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HZI BioMethan awarded gas upgrading contract for Hamburg’s WWTP

Hitachi Zosen Inova BioMethan GmbH (HZIB), the biogas technology subsidiary of Switzerland-headed energy from waste technology providers Hitachi Zosen Inova AG (HZI) has announced that it has been awarded the contract by HAMBURG WASSER to build a biogas upgrading plant to process digester gas from wastewater sludge into biomethane. To be installed at the wastewater treatment plant (WWTP) in the Port of Hamburg, Germany, it poses particular construction challenges due to the maritime environment.

HZI BioMethan is building a new gas upgrading plant for Hamburg Wasser on the site of the Hamburg municipal wastewater treatment facilities (photo courtesy Hamburg Wasser).

Hamburg’s wastewater treatment plant (WWTP) is already able to cover its entire electricity and heat requirements on a self-sufficient basis, using wastewater sludge and digester gas in addition to wind and solar energy. Surplus electricity and heat are fed into the public grid or supplied to the business premises and workshops of a neighbouring company.

Around 10 percent of the sewage gas is already upgraded to biomethane and fed into the natural gas grid. This share is now to be increased by constructing an additional treatment installation on the Köhlbrandhöft site, the contract of which was awarded to Hitachi Zosen Inova BioMethan (HZIB).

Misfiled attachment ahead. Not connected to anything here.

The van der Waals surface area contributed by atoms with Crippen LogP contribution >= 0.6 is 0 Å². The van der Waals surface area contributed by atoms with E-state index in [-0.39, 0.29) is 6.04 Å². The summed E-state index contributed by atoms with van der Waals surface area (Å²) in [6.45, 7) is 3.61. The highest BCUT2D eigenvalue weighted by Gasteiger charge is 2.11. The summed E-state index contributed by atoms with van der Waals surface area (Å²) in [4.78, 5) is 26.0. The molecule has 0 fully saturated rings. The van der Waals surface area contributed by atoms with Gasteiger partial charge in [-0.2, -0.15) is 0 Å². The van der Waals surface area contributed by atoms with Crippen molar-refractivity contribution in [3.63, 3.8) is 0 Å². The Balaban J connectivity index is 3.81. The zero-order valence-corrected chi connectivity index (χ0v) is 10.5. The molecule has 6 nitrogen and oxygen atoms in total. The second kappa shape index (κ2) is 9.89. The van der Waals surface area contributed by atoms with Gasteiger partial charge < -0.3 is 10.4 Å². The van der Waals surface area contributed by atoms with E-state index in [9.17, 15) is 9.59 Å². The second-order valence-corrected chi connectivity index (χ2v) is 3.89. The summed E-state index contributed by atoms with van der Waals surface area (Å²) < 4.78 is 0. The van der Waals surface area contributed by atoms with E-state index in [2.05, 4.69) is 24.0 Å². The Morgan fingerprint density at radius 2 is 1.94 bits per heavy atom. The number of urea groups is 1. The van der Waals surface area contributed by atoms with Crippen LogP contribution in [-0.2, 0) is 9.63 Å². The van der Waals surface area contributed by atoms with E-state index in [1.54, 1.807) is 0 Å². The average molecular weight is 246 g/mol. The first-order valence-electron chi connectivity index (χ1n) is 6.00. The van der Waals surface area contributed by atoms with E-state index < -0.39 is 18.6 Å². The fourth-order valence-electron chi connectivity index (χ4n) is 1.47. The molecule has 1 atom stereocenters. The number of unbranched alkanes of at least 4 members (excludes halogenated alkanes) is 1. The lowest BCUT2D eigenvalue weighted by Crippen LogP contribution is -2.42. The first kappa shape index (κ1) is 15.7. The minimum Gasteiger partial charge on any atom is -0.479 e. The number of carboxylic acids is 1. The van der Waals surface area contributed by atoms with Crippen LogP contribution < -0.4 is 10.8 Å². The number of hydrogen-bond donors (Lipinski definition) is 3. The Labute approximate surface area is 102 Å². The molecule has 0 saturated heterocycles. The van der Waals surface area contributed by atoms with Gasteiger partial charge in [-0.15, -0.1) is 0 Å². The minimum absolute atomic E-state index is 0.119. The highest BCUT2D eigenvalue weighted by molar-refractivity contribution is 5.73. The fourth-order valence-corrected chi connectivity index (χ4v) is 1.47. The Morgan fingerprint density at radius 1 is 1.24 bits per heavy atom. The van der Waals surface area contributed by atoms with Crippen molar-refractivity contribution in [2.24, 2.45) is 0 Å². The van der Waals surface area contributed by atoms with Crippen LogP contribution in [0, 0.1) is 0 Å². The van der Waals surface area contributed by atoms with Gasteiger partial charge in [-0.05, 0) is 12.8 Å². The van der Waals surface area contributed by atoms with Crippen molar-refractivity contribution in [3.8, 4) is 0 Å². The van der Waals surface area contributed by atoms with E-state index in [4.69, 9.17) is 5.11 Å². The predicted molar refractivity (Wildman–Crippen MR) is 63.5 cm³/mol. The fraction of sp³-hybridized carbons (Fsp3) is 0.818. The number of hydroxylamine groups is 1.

Expertise to meet challenging requirements

According to HZIB, the project poses particular challenges in terms of corrosion protection, as the gas treatment plant will have to contend with the salty air, the high air humidity and the brackish water of a maritime environment. Added to this is the “challenging composition” of the sewage gas from the wastewater sludge digesters.

HZIB scored highly on a number of counts in the public tender and convinced the client, Hamburger Wasserwerke GmbH (HAMBURG WASSER), to opt for a technology based on the pressureless amine scrubbing with flexible upgrading capacity.

HZIB says that this was a key consideration when it comes to building an economically efficient plant while dealing with the project’s nominal volumetric gas flow rate that fluctuates between 600 and 1 500 Nm³/h. Another factor is the physical proximity of the project partners, which will facilitate rapid project delivery and quick response times for on-site work.

The contract, the value of which has not been disclosed,  covers a gas transportation skid comprising pressure rise and cooling, a condensate shaft, activated carbon filters for the removal of H2S and volatile organic compounds (VOC’s), foundations, the amine scrubbing upgrading unit with a capacity of up to 1 500 Nm³/h of raw gas, and an adsorption drying unit.

The project started earlier this summer with assembly scheduled to be completed by mid-April 2019 and the project to be completed two months later. The biomethane produced will be fed into the local natural gas grid and will be available for households as well as for industrial facilities.

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